. . . in schools, profiling is evidenced by the disproportionate number of Black and Latino students who are suspended and expelled. Frequently, Muslim students and their families are profiled as “terrorists;” and Spanish-speaking students and their families are profiled as “illegals.”

“The NEA and its fellow travelers are presenting a one-sided, propagandistic view of an exceptionally complicated issue,” writes Checker Finn.

The NEA has developed lesson plans on everything from Black History Month to National Popcorn Month, Finn writes. “When they stray into hot-button adult controversies, let the user beware.”

The $2 million teacher

A Georgia kindergarten teacher has earned $2 million selling her lesson plans and ideas online to other teachers.

Board wants to own work by teachers, students

If a high school student writes an app for a class assignment or a teacher develops great lesson plans, who owns the copyright?  In Prince George’s County, Maryland, the school board proposes claiming ownership of all work created for school use by students or teachers — even if it’s done on their own time with their own resources.

There’s a growing online market for teacher lesson plans, Kevin Welner,  director of the University of Colorado’s National Education Policy Center, told the Washington Post.  “I think it’s just the district saying, ‘If there is some brilliant idea that one of our teachers comes up with, we want be in on that. Not only be in on that, but to have it all,’ ” he said.

Claiming the right to students’ work is unlikely to hold up in court.

For Adrienne Paul and her sister, Abigail Schiavello, who wrote a 28-page book more than a decade ago in elementary school for a project that landed them a national television interview with Rosie O’Donnell and a $10,000 check from the American Cancer Society, the policy — had it been in effect — would have meant they would not have been able to sell the rights to Our Mom Has Cancer.

Board Chair Verjeana M. Jacobs said it was not the board’s “intention to declare ownership” of students’ work, just to “get the recognition.” The language should be changed before final approval, she said.

If a teacher develops lessons, software, apps or anything else on her own time, why should the rights belong to the school district?

There can be big money in educational apps. An independent developer made $700,000 in two years from an app aimed at homeschoolers.


Teacher earns $1 million for lesson plans

Deanna Jump, a 43-year-old kindergarten teacher, earned more than $1 million last year selling lesson plans to other teachers, reports Businessweek.

Jump, who blogs at Mrs. Jump’s Class and teaches in Warner Robins, Georgia,, is the most successful of 15,000 teachers marketing their original classroom materials through the online marketplace, TeachersPayTeachers (TPT). While teaching full-time, she’s created 93  teaching units and sold 161,000 copies for $8 each.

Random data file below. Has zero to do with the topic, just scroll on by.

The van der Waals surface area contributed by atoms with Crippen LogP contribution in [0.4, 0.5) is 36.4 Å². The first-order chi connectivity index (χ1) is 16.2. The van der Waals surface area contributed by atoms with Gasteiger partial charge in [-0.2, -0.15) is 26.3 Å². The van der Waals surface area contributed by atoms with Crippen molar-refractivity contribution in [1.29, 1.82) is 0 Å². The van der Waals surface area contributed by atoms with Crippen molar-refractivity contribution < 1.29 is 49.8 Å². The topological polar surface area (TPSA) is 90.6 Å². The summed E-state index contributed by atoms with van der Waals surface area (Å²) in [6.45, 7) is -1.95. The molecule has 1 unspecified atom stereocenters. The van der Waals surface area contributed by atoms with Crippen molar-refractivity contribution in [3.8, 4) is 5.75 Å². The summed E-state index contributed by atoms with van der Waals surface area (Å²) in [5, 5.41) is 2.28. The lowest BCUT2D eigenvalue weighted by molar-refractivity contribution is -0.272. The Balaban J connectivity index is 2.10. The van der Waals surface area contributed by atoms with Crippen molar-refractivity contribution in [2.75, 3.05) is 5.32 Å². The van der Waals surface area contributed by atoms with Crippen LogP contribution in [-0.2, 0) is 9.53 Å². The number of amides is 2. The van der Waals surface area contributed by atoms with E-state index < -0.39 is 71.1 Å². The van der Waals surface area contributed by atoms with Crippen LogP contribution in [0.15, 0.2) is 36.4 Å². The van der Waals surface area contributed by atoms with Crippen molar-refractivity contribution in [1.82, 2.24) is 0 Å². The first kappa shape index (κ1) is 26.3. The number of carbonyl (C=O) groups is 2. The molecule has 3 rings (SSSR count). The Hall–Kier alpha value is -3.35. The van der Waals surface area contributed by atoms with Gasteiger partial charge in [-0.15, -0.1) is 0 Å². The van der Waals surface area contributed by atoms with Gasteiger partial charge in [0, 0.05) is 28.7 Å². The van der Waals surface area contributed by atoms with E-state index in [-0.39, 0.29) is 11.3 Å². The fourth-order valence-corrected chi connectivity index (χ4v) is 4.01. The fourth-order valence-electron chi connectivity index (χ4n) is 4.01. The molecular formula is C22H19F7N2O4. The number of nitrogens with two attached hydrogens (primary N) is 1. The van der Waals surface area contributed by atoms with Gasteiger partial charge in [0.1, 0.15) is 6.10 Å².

“My units usually cover about two weeks’ worth of material,” she says. “So if you want to teach about dinosaurs, you’d buy my dinosaur unit, and it has everything you need from language arts, math, science experiments, and a list of books you can use as resources. So once you print out the unit, you just have to add a few books to read aloud to your class, and everything else is there, ready to go for you.”

Two other teachers have earned $300,000, and 23 others have earned over $100,000, according to site founder Paul Edelman, a former middle school teacher.

YouTube launches teachers’ site will show ways to use video in the classroom, writes James Sanders, a middle school history teacher at KIPP San Francisco Bay Academy. That includes “lesson plan suggestions, highlights of great educational content on YouTube, and training on how to film your own educational videos.”

I use videos to spark classroom discussions, increase instructional time by assigning videos as homework, and create playlists for each lesson so students can dive deeper into specific areas that interest them. I also found countless educational videos on YouTube that energize and excite my students about a number of topics, such as medieval history.

This summer, YouTube Teacher’s Studio featured award-winning teacher trainers Jim Sill and Ramsey Musallam, who led workshops on “Finding your inner Spielberg” and “FlipTeaching.”  Sanders taught about using YouTube as a powerful educational tool.

Below is “Monster Foam Science Experiment.”